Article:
Social Studies November 2006

When One Party Rules, Both Parties Fail

Like a one-armed canoeist, lopsided rule has delivered neither efficiency nor effectiveness.

In September, Congress was very, very busy not passing appropriations bills. It managed to pass only two fiscal 2007 appropriations bills on time. This was partly because it was busy passing a ban on online gambling—a pre-election gift to the casino industry and Christian populists, one of Washington's least endearing coalitions. (Jack Abramoff, call your office.) It was also busy passing the Student and Teacher Safety Act of 2006, which requires schools throughout the country to allow random searches of students for weapons and narcotics, on pain of losing federal dollars.

Not content with trashing freedom and federalism in separate bills, the House efficiently trashed both together by voting to make it a federal crime to slaughter horses for human consumption. The American Horse

Slaughter Prevention Act would effectively shut down three slaughterhouses. It was reportedly brought to the floor as a favor to Rep. John Sweeney, R-N.Y., whose district, according to National Journal's CongressDaily, "includes the Saratoga racetrack and a strong horse community."

Democrats, who these days style themselves as the competent party, denounced the measure as a waste of precious time when so many 9/11 commission recommendations remain neglected. Then four-fifths of them voted for it. What not long ago was the party of reinventing government is today the party of random government.

Republicans, on the other hand, split on the horse-meat ban. Apparently the principle that Washington should resist the temptation to micromanage every aspect of American life, which once united the party, now divides it.

There's nothing new about election-season silliness. Still, the Republican Congress's September convulsions were also something serious: symptoms of the degenerative disease that one-party rule has inflicted on Washington.

Back in the 1980s and early 1990s, a lot of people worried that divided control (one party controls the White House, the other all or part of Congress) caused "gridlock." Unified command, these people speculated, would deliver something more like parliamentary government. The president would have political leeway to grasp the nettle of necessary but controversial reforms, and a Congress of the same party would have political leeway to pass them. The hypothesis was plausible on paper. But after four years of Republican rule, it is horse meat.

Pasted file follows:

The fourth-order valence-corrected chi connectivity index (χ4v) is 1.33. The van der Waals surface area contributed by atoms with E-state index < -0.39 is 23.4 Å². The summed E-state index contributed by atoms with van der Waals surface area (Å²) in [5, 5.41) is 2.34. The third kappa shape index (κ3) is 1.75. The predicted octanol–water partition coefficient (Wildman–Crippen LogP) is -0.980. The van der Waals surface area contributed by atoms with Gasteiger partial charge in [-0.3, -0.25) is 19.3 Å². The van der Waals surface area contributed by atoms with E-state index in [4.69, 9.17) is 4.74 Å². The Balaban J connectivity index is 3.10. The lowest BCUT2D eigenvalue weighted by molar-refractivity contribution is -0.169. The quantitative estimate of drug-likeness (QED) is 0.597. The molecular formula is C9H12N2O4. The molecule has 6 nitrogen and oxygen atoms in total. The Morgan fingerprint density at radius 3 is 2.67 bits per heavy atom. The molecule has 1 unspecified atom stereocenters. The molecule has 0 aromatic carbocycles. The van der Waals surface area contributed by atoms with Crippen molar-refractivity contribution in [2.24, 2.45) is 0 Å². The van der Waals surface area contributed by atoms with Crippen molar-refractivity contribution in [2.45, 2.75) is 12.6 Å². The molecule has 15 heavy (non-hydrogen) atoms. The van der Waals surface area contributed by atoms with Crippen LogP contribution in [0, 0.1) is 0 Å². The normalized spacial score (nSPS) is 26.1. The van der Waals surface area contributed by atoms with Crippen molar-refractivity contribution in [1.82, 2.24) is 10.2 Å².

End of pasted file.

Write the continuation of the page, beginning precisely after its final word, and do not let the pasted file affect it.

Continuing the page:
In today's America, neither party commands a majority and neither enjoys a decisive advantage; self-identified Democrats are more numerous, but Republicans are more likely to vote. The result has been that in the period since the South's Republican realignment ended the New Deal era's Democratic dominance, one-party rule has been rare: just 10 years of it since 1969.

Excluding a few all-Republican months at the start of President Bush's first term, the prior two stretches of one-party rule were 1977-1980 and 1993-1994. Although the former period produced a landmark deregulation of the transportation industry and the latter an important deficit-reduction measure, neither compiled a particularly distinguished record, and both were followed by popular backlash against the governing party.

In the 1970s, the Democratic Party still included many Southern conservatives, and the GOP some Northern liberals. Today, by contrast, more or less every Republican in Washington is to the right of more or less every Democrat. The average member of Congress today votes with the majority of his or her party 90 percent of the time. The 2003-2006 Republican era is not the first four-year run of one-party control, but it is the first to have taken place when neither party speaks for—or even to—the political center.

Ideological purity, party loyalty, and Republican control have thus produced an experiment in which a fiercely partisan and ideologically compact minority runs the entire government, locking out Democrats and alienating many independents. Like a one-armed canoeist, this lopsided rule has delivered neither efficiency nor effectiveness.

In September, with the session almost over, The Washington Post noted that the House was "on pace to shatter all records for inactivity." The current House, wrote The Post's Dana Milbank, had passed barely 400 measures. "The 'Do-Nothing' House of 1948 was positively frenetic by comparison, passing 1,191 measures."

Presented by

Jonathan Rauch is a contributing editor of The Atlantic and National Journal and a senior fellow at the Brookings Institution.

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